Stockton Bury Gardens – August


Some may recall that earlier this year I set out to visit Stockton Bury Gardens, a garden local to me, on a regular basis.  I have to admit I failed to make a monthly visit for far too many reasons to bore you with and so I missed the high summer months.  However, today in need of an escape and some horticultural therapy I dug out my season ticket and returned.


As I think I said last week I really struggle with getting the garden to look good at this time of year as my preference is for spring and early summer plants so I am trying to visit a couple of gardens over the next couple of weeks which are open almost all year to see how they address this.


Interestingly at Stockton Bury the approach seems to be mixed herbaceous borders with some early summer plants and some later flowering plants.  Unlike me the dead flower stems are generally left in place presumably for a big tidy up later in the year or next spring.  I struggle with this approach as my obsessively tidy mind can’t cope with the idea

2014_08240043but I quite liked it at Stockton Bury especially the seed heads of Echinops and Eryngiums.  I have grown Eryngiums in the past but struggled with them falling over in the garden but having seen how wonderful the seed heads are I think I might try again especially as the bright blues will work well with the other colours in the borders.


I have also decided that I need some pink Japanese Anemones.  I have some of the white ones which seem to move around the garden depending on my mood but the pinks will be wonderful especially against the mauve asters which I already have.


Lots of crocosmias were in evidence and I have noticed that I seem to be bringing quite a few home.  Today Emily McKenzie slipped into my shopping bag along with a rogue Babylon that had slipped into the pot.  I love the vibrancy of the colours and will be following recent advice I received and plant them in moister locations than I have in the past.


If you look back at my previous posts you will see how the pillar border has transformed.  I’m quite taken with the Solidago but I think my garden isn’t big enough to accommodate yet another imposing plant.


Though the shorter varieties in this photo are quite appealing!

Stockton Bury Gardens might not be cutting edge in its design and some may not like the planting but the reason I love it is because it is a personal garden and loved and cared for by skilled plantsmen with a pedigree of plantsmanship.  I can relate to this garden as it is like my garden but on a huge scale.  Every time I visit I learn something, I see a combination I like, a new plant, or a plant used in a way I hadn’t thought of.  Every time I visit I chat to the owners and learn something from them.  They are generous with their time and knowledge and yes every time I visit I come home with plants.  Today I also came home with some seed pods which I had been given permission to pick.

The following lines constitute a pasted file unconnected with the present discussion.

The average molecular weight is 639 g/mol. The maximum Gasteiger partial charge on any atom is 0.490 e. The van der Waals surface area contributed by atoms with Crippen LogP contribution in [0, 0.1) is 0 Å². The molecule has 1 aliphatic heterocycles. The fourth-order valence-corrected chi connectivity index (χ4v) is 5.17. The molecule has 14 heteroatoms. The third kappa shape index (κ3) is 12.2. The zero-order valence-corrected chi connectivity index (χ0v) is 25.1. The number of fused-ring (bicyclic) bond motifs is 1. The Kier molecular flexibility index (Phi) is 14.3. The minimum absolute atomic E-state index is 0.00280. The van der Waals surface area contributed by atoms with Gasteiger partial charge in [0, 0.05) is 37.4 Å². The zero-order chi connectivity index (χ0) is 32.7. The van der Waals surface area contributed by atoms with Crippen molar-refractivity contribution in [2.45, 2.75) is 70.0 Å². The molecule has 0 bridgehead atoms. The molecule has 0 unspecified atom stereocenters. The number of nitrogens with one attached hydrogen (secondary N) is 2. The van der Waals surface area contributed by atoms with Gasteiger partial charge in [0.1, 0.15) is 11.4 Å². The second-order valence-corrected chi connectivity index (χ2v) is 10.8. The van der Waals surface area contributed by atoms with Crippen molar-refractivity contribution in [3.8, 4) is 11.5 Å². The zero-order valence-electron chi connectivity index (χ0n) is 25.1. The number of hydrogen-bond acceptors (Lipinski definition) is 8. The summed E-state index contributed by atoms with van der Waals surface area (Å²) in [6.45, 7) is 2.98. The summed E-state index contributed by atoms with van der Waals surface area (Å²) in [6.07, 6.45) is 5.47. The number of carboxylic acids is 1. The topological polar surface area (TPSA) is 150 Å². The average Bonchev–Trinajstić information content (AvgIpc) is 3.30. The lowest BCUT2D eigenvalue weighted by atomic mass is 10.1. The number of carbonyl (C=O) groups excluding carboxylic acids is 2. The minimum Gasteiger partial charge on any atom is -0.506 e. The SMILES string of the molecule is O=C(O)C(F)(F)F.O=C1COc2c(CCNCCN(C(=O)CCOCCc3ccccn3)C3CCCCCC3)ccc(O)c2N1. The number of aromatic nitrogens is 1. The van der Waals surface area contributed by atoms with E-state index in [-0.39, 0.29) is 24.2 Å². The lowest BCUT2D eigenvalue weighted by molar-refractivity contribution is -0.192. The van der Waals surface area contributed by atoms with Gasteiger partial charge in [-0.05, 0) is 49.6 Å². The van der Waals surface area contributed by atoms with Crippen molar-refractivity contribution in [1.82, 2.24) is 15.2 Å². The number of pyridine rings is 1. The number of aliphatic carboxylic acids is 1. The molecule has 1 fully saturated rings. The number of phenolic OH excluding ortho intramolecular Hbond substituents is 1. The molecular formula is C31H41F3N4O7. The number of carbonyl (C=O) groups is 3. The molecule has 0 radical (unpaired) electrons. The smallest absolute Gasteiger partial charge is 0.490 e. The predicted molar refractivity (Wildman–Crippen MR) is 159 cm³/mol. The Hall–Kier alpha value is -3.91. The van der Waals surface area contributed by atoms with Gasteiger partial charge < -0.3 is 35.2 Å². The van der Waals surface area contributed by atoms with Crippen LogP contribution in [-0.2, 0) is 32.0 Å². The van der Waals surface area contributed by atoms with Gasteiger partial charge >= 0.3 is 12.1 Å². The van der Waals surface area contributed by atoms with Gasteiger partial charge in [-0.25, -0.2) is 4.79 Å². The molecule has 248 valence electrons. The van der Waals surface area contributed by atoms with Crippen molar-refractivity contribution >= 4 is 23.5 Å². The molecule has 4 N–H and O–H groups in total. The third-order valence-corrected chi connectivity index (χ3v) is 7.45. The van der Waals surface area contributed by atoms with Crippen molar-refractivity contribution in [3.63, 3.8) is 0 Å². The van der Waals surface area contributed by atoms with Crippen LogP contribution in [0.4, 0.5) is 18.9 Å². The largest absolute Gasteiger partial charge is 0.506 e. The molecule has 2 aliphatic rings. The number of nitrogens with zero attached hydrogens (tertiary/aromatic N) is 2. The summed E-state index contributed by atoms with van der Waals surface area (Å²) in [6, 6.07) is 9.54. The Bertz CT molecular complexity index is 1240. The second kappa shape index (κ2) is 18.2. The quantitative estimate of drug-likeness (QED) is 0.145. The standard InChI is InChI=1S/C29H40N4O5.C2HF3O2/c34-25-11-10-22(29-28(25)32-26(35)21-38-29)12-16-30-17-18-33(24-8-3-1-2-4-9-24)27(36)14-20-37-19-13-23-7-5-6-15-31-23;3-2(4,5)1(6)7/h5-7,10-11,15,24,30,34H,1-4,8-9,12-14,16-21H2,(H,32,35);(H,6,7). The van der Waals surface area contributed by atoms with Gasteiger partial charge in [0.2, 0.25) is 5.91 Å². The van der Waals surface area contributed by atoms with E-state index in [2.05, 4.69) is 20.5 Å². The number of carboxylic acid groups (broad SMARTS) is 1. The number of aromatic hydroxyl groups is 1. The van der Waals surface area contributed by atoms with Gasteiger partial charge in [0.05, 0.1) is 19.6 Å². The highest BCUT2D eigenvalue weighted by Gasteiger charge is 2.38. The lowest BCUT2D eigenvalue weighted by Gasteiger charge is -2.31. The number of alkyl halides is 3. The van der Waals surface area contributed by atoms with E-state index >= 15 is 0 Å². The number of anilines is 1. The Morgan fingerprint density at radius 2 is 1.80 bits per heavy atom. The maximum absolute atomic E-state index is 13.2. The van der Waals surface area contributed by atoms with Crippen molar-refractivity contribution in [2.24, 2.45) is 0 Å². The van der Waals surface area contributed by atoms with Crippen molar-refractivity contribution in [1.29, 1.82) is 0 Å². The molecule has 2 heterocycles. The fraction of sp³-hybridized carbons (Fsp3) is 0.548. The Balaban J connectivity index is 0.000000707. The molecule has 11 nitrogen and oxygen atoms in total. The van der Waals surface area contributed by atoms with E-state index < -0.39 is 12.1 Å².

I hope to squeeze in another visit before they close next month.

10 Comments on “Stockton Bury Gardens – August

  1. Their whole approach seems to be very relaxed and those mixed borders still look very attractive somehow, don’t they? I wonder what the advice was you were given about the crocosmia? Mine have been rubbish this year! Hope the visit served the purpose and gave you the escape you needed, Helen.

    • Hi Cathy
      Went to a talk by Rosy Hardy she said Crocosmia need feeding and moisture which is why they do well when we throw them on the compost heap!

    • Ahah – my crocosmia certainly haven’t had much in the way of either of those!!

  2. HOW ABUNDANT! You must be joking about crocosmia neeeding moisture! They are wees along creeks and road sides and in our dry sunny clay banks they thrive and am continually pulling them out. Another plant gone berserk here in NZ!

  3. Hi Helen,

    I really enjoy reading your garden blog, especially since your climate is probably much like ours in the Pacific North West. I love the tall frothy lime green plant in your first picture of Stockton Bury Gardens in today’s post. It almost looks like Solidago except for the colour. Can you by any chance tell me what it is ?

    Many thanks,

    Suzanne Johnston Victoria, British Columbia

  4. I too am always looking for things I can add to my garden to provide blooms and color in mid summer to early fall…I really appreciated the photos and got several good ideas for additions.

  5. This is interesting Helen as I try to mix early and late summer flowers too. I share your approach when it comes to chopping off dead flower heads, unless they are particularly worthy specimens or provide seed for birds. The day lilies wouldn’t fall into that category for me but eryngiums would. Deadheading aside this garden does seem to have pulled it off!

  6. I think late summer is a really difficult time for a garden to look “crisp”. with a lot of plants past their best. It’s too early to tidy up for Autumn but it can feel like you should be doing something. I like the photos from Stockton Bury Gardens as they show that you can keep some colour going at the end of Summer.

  7. With the heat here, I often leave stuff for a bit. That means the black-eyed Susans really get out of control spreading by runners and by seeds. Still, it’s a few weeks, and then I tidy like mad. Thanks for showing us about. ~~Dee

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